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Tuesday, 10 July 1906


Mr HUGHES (West Sydney) .- Honorable members opposite have taken exception, some for one reason, and some for another, to the introduction of these provisions; but it appears to me that the objection to pass the clause, unless the Minister makes a certain statement, which" it is alleged that he promised to make later on, is an argument not deserving of very much attention.


Mr JOSEPH COOK (PARRAMATTA, NEW SOUTH WALES) - Is a promise nothing ?


Mr HUGHES - What I mean is that it is quite immaterial whether the Minister has at his disposal certain instances which would seem to show that it might be desirable that this measure should become operative in the future. It is nothing to the point to say that there is to-day only one industry that might be affected bv the clauses, if to-morrow or next year there may be half-a-dozen other industries affected. I know very well that honorable members opposite, some of whom are freetraders, and some of whom have almost forgotten what thev are-


Mr Kelly - Like the honorable member !


Mr JOSEPH COOK (PARRAMATTA, NEW SOUTH WALES) - What is the honorable member nowadays?


Mr HUGHES - What am I nowadays? I occupy this singular position - that I am now exactly what I was when I first entered this Parliament ; and that is so far from being true regarding many honorable members opposite, that nine out of every ten of them do not know where thev stand. What has happened to some of them? Here, in the honorable member for

Gippsland, we have a living answer to the interjection of the honorable member for Parramatta - an interjection pertinent, as he imagines, but impertinent, as I think. He is the head and front of the offending. I suppose that he is the living embodiment of the protectionist policy. There is another Honorable member, the honorable and learned member for Corinella, who has lately found that creed, which he conveniently buried beneath the ocean of political exigencies for a little while.


Mr JOSEPH COOK (PARRAMATTA, NEW SOUTH WALES) - And the honorable and learned member and the Minister match them.


Mr HUGHES - The Minister and I have been on one side before. When we were on that side the honorable member was on the wrong side, as he is now.


Mr Kelly - What has this to do with the Bill?


Mr HUGHES - I am just holding up my end when I am attacked by honorable members who are sitting on the other side, and whose fiscal opinion is now rather murky. I am not going to say that mine is crystal clear, for, like St. Paul, I am beginning to see things " as through a glass darkly."


Mr Wilks - The honorable and learned member sees them upside down, I am very much afraid.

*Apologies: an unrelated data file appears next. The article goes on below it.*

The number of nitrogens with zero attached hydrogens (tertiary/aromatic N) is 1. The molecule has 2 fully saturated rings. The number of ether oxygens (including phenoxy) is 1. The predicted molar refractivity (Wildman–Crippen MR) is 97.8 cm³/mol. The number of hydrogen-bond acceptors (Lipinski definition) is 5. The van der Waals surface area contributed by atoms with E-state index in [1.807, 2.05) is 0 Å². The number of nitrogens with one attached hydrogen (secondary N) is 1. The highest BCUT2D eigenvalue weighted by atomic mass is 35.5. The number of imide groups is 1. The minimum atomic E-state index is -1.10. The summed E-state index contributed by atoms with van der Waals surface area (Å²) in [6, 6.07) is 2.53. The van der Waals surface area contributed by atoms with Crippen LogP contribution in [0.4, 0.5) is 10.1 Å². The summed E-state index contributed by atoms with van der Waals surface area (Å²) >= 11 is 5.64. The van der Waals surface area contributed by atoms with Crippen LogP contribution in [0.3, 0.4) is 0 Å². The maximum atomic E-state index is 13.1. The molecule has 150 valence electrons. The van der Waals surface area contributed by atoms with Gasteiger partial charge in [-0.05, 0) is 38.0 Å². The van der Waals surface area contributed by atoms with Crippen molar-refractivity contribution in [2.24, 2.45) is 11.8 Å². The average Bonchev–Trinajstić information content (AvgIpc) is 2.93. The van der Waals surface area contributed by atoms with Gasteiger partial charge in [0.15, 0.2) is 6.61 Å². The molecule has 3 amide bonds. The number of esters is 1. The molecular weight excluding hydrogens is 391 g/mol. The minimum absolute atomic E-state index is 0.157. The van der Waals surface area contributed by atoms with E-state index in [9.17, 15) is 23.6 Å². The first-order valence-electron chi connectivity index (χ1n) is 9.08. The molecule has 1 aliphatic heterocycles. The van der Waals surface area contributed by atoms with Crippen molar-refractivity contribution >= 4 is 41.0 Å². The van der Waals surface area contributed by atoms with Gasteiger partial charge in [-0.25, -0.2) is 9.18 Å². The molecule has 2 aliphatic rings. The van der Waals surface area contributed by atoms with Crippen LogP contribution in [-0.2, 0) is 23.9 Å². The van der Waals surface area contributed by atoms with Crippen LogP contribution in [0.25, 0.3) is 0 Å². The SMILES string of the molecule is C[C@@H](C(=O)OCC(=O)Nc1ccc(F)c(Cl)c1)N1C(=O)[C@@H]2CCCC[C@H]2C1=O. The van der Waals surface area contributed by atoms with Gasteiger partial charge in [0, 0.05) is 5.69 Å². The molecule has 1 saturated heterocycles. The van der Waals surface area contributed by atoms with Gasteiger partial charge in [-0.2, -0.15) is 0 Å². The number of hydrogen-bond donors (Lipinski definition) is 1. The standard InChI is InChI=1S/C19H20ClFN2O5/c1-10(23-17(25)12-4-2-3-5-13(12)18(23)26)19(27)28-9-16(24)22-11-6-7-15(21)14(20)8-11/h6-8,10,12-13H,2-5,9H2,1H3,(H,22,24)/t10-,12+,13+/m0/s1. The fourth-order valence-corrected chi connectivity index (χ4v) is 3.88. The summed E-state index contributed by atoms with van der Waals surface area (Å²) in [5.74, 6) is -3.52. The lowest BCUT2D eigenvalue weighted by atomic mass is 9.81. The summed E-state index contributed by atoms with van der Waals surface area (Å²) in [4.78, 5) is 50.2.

Mr HUGHES - At any rate, I shall follow the footsteps of my illustrious fiscal leader to the bitter end - the one who in season and out of season has always beer, consistent in his fiscal policy, and whom T have always followed faithfully and well.


Mr JOSEPH COOK (PARRAMATTA, NEW SOUTH WALES) - Who is that?


Mr HUGHES - The right honorable member for East Sydney. Whom else would it be? I was returned here as his follower on the fiscal question, and I intend to follow him. Where does he lead me? He leads me to the lotus-eating land where these everlasting truths are laid aside for a convenient season. However, to return to the clause, honorable members on the other side affect to believe that it is essential that some revelations which the Minister has at his disposal should be divulged before the measure is passed. As I said, by way of interjection, dumping, theoretically considered), seems to me rather absurd. The children of Israel murmured at the manna. That was dumped undoubtedly, and at the end of a given time they got tired of -it. I assume that we are very much like the children of Israel ; certainly we are wandering in the wilderness. There is no' clear and certain light. There appears to be no particular reason why we should keep out foreign goods unless their importation disorganizes industries in this country. As to whether it does or not, all I have to say is that it can readily be seen whether it will do so. The honorable member for Robertson - whose argument in reference to American oil and locally-made shale oil would appear to represent the opinions of honorable members opposite - seems to me to have overlooked several most important facts, particularly, one set forth in clause 13. Who is to jud'ge as to what is unfair competition ? The honorable member for Robertson objected to the question being decided by a Justice of the High Court, because he would have had no commercial training. Tt is a singular thing that, first of all, honorable members on the other side objected to the Minister deciding the question, because he was a party man. They said that the Minister might hold one opinion to-day, and that he might be followed by another man with a different opinion to-morrow. , Then they objected to the question being decided by a' Board of business men, because they placed no reliance upon the men of whom it would be composed. And now they object to the Question being decided by a Justice of the High, Court, because he has had no business training.